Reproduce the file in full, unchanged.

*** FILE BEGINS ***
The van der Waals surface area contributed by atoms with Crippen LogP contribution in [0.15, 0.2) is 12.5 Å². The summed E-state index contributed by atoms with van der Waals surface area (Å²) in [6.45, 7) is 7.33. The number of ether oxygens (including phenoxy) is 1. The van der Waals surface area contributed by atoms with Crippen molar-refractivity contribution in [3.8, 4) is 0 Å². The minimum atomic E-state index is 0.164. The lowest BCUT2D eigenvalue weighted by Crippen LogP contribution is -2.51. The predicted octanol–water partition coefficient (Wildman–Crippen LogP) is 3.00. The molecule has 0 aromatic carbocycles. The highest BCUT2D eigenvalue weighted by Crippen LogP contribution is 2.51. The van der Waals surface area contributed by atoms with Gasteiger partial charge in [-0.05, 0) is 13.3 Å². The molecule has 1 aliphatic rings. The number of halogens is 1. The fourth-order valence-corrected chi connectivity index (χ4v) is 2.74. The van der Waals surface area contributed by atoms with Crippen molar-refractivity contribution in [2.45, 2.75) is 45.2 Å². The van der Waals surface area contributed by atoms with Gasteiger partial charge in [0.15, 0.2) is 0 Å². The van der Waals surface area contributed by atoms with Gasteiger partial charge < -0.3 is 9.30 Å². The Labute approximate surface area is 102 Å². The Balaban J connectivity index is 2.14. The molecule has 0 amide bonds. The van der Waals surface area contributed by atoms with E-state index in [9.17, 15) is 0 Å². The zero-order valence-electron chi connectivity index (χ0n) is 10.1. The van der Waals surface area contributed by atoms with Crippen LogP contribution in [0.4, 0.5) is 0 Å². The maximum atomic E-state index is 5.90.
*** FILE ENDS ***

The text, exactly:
The van der Waals surface area contributed by atoms with Crippen LogP contribution in [0.15, 0.2) is 12.5 Å². The summed E-state index contributed by atoms with van der Waals surface area (Å²) in [6.45, 7) is 7.33. The number of ether oxygens (including phenoxy) is 1. The van der Waals surface area contributed by atoms with Crippen molar-refractivity contribution in [3.8, 4) is 0 Å². The minimum atomic E-state index is 0.164. The lowest BCUT2D eigenvalue weighted by Crippen LogP contribution is -2.51. The predicted octanol–water partition coefficient (Wildman–Crippen LogP) is 3.00. The molecule has 0 aromatic carbocycles. The highest BCUT2D eigenvalue weighted by Crippen LogP contribution is 2.51. The van der Waals surface area contributed by atoms with Gasteiger partial charge in [-0.05, 0) is 13.3 Å². The molecule has 1 aliphatic rings. The number of halogens is 1. The fourth-order valence-corrected chi connectivity index (χ4v) is 2.74. The van der Waals surface area contributed by atoms with Crippen molar-refractivity contribution in [2.45, 2.75) is 45.2 Å². The van der Waals surface area contributed by atoms with Gasteiger partial charge in [0.15, 0.2) is 0 Å². The van der Waals surface area contributed by atoms with Gasteiger partial charge < -0.3 is 9.30 Å². The Labute approximate surface area is 102 Å². The Balaban J connectivity index is 2.14. The molecule has 0 amide bonds. The van der Waals surface area contributed by atoms with E-state index in [9.17, 15) is 0 Å². The zero-order valence-electron chi connectivity index (χ0n) is 10.1. The van der Waals surface area contributed by atoms with Crippen LogP contribution in [0.4, 0.5) is 0 Å². The maximum atomic E-state index is 5.90.